(Above: Big bass with the photo lead in on this article. This bass is downright glorious in my opinion and one of my bigger fish of the year.)
Big bass are getting harder to come by these days. Every time that I think I have things figured out, Mother Nature throws me another curve ball or some other gear slinger gets in there ahead of me. Some places are getting more difficult and I find myself really having to dig deep for big fish. One or two bass fishing places in Colorado have additional management such as catch and release or AFLO (artificial fly and lure only) management that can make all the difference in the world in regards to size and quality of fish. The only element to factor in is the fishing pressure.
One of the things that I do for pressured fish is downsize. I know the rule of thumb is that big fish like big baits but heavily pressured fish are wary of the usual garb. After you run your average sized bait (or even over-sized bait) by a fish you have sighted and it simply shrugs, downsize the lure to something in the 4 or even 3-inch size and give it another pass. You might be surprised how many fish I catch on the smaller stuff.
This fish was caught on a 4” mini-lizard Texas-rigged with a 1/8oz bullet weight. Zoom mini-lizard in watermelon seed to be more precise but I was ready to go to black or blue on the second pass. This is not a bait that I use very often but definitely one of my better pinch hitter presentations when fish get timid from heavy pressure.
Now for the crazy part…
Fish battles rarely go as planned and I knew that things could get a bit dicey with the heavy cover involved. The fish was pointing towards the cattails giving an open alley for me to land the fish. The cast was right on target with minimal splash. The retrieve was slow and as soon as it reached the strike zone…wham!
Grabbed half a second too late. The fish simply winked at me before turning its heavy body and then running straight through the wood structure to me left. As if to taunt me the fish the fish exploded out of the water a few yards past the wood structure.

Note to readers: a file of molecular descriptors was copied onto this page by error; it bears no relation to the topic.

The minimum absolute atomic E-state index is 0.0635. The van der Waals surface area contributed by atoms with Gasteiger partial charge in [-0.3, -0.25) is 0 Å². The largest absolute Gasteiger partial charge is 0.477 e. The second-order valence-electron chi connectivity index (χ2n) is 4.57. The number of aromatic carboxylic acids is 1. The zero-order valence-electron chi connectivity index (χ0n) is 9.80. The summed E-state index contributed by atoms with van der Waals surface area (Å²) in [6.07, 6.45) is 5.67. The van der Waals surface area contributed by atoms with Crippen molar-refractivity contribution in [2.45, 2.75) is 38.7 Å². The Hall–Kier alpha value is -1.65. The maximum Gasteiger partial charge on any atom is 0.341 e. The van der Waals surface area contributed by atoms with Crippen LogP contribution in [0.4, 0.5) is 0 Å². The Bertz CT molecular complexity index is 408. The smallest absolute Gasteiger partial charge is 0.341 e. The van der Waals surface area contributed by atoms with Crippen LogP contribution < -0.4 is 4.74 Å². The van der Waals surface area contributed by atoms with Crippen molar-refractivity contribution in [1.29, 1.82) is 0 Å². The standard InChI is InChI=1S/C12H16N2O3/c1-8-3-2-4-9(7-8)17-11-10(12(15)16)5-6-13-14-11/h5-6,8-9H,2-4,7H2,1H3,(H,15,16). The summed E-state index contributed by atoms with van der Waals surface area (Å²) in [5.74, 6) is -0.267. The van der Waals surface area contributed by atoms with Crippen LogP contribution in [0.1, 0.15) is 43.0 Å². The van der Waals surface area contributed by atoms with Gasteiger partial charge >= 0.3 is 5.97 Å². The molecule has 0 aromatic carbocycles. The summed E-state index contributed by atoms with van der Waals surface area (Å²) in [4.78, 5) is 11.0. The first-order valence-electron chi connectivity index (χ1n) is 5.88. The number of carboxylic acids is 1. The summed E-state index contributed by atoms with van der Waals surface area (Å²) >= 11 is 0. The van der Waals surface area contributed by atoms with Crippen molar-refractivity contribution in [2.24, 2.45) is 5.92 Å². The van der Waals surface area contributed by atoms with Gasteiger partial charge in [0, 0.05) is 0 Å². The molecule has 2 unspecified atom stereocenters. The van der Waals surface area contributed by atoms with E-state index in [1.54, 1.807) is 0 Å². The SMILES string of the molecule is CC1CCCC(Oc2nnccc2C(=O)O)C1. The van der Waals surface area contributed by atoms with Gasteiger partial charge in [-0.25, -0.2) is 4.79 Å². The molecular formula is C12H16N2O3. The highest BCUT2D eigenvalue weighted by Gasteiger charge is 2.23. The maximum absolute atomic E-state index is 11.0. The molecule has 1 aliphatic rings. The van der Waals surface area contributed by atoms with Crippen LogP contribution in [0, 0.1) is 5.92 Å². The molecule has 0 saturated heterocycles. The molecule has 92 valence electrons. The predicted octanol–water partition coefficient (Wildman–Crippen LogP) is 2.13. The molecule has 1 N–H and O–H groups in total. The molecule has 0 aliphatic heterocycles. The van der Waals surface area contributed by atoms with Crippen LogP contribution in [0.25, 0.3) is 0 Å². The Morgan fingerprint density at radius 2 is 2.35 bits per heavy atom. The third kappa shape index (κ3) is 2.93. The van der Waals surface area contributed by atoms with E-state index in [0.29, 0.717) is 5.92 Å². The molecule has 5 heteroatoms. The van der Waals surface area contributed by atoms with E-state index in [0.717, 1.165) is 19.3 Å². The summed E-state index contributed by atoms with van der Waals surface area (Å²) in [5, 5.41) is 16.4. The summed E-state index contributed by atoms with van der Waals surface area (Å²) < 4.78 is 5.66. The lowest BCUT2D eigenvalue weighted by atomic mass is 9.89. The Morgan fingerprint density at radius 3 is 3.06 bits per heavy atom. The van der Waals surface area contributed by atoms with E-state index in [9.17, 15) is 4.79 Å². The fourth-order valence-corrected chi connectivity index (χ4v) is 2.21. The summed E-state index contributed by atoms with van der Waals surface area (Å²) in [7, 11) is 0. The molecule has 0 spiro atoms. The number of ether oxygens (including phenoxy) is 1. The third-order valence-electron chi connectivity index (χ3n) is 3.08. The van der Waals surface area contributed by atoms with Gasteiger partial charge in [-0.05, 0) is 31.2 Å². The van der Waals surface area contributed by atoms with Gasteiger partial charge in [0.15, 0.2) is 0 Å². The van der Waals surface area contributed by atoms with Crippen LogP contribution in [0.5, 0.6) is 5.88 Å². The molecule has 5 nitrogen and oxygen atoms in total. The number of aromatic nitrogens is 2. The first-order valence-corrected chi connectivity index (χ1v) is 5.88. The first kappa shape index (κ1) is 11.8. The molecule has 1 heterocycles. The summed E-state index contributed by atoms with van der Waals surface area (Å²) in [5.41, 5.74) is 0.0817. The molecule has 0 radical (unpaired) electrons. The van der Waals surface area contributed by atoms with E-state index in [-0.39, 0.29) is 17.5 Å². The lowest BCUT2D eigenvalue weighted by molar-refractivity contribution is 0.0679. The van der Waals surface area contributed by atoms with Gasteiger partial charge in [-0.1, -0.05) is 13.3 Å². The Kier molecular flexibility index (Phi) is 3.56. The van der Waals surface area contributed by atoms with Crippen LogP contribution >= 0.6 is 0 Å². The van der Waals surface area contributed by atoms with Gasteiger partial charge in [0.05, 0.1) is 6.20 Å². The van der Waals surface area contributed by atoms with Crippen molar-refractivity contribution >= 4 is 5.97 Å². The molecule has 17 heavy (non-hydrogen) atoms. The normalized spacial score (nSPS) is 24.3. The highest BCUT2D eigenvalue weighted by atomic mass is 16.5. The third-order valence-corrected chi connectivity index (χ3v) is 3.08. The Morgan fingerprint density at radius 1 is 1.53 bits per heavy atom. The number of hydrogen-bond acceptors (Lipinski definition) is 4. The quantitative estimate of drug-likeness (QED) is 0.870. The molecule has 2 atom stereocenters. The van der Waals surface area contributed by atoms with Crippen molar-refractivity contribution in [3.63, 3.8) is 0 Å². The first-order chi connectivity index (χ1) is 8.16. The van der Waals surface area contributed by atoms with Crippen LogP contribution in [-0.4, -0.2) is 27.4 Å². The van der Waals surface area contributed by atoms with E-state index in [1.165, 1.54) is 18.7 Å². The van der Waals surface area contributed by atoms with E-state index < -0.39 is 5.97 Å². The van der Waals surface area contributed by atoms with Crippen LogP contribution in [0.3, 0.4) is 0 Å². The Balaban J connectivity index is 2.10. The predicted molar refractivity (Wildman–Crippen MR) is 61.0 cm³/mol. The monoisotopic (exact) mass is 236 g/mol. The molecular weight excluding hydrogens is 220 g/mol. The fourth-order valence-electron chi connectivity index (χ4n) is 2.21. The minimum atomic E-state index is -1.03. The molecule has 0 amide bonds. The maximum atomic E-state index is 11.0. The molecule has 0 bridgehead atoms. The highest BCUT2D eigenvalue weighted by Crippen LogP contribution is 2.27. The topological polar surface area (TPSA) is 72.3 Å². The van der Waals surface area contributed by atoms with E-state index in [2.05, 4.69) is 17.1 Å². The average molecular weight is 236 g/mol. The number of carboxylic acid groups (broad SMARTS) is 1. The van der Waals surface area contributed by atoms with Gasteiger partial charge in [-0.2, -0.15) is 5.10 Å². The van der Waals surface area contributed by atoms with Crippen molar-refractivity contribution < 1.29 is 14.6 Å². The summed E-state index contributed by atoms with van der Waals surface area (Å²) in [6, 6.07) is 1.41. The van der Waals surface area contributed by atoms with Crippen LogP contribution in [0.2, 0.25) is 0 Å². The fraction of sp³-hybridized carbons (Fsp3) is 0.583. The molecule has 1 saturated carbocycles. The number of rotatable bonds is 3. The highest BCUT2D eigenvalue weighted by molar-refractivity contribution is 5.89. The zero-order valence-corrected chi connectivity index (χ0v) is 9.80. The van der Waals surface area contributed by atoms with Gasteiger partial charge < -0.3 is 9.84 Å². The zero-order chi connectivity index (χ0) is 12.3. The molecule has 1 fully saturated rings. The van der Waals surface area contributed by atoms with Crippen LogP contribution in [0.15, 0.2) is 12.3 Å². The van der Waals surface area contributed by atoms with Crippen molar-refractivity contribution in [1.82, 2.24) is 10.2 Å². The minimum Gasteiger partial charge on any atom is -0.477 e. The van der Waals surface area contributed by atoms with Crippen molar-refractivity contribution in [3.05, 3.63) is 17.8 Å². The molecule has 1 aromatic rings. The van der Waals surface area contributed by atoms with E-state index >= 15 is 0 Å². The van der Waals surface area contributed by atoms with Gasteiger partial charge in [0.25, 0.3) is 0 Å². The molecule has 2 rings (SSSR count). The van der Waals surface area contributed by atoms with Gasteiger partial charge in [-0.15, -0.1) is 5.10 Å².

“You are going to lose this fish!” The panic consumes my brain. “Just don’t break the line. Hopefully the fish spits the bait.”
As I nearly have the pole woven through the debris on my left an enormous splash erupts from the water near the second wood structure. It was the same fish and somehow managed to wrap itself through the second wood structure.
The whole scene made me feel like one of those crazy villains chasing Scooby-Do around in some cartoon. Now it was struggling to break free and only a few feet away from me once again. Instinct took over and nothing else mattered but landing that fish right now.
Reaching down quickly once again this time my hands feel the lips of the big fatty bass. Jubilation, relief and even laughter consumed me while I did the photo op and release. This is one fish that I wish there would have been more time to tape and weigh. Fishing and fish handling damages fish whether anglers want to admit that or not. In most cases anglers keep the contact minimal and the fish recover quickly. My shameless photo ops of a few pictures, quick video and release concern me enough that I tend to forgo the statistics.
My name is Matt and I’m a fishaholic.